On quelling the homelessness crisis in the city, which has grown over the last several mayoral administrations, though there have been halting efforts proven to make progress, candidates called for the city to increase preventive and supportive services, while highlighting their housing plans in the process.
“We need to prevent the homelessness dynamic from occurring in the first place,” said McGuire. “Once we prevent it, we need to make sure we have the services that are necessary, and that services go to mental health care services. We need services for those who are formerly incarcerated, we need services for drug abusers.”
Morales, Wiley, and Garcia called on the city to scale back the shelter system and “shift existing funds, $3 billion, into providing long-term permanent housing,” as Morales said.
There was broad agreement among candidates for expanding and increasing the value of housing vouchers as a way to prevent homelessness, which along with eviction prevention and providing supportive housing is shown to be one of the most effective strategies.
“Spending a little bit more money on the voucher would save us all the shelter cost. It’s a win-win,” said Garcia.
Yang reiterated his earlier point about building more supportive housing, and then called on the city to double the supply of “safe haven” beds, which are often provided by community-based institutions like houses of worship and have fewer restrictions for housing-insecure residents than traditional shelters. Safe haven beds are seen as transitional, a way to help people experiencing homelessness to get off the streets and subways and be offered a safe place to be along with other options for their next phase.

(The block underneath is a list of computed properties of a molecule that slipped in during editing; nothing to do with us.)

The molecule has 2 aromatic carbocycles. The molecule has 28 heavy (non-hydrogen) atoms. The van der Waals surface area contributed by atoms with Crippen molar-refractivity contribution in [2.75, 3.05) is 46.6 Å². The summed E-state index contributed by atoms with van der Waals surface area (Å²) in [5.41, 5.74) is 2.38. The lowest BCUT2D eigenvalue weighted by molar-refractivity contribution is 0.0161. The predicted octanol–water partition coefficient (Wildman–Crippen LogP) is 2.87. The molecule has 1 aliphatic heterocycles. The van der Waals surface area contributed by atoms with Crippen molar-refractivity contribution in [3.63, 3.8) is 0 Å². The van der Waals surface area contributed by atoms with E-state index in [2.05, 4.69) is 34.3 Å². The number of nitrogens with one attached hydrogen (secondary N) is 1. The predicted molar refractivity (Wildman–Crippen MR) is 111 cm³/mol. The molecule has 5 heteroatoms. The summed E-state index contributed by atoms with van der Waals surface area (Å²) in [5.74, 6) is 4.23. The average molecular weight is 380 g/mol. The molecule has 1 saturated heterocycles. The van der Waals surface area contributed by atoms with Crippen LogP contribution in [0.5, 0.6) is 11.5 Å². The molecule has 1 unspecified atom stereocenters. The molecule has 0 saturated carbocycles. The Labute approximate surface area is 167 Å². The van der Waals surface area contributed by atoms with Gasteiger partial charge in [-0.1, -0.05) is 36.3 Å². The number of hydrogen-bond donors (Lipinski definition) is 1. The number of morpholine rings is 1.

Adams, Garcia, Morales, and Donovan proposed reshuffling various city agencies to different degrees. Adams said he would establish greater coordination between city and state agencies, which currently “exist in silos.” Adams and Morales also called for a deputy mayor position to be responsible for overseeing all aspects and departments that deal with housing — something other candidates have indicated they are planning or considering. Garcia’s housing platform, for example, proposes that homeless services, economic development, and housing agencies all report to the same deputy mayor, who would oversee and coordinate the city’s housing-related issues and departments, including NYCHA public housing.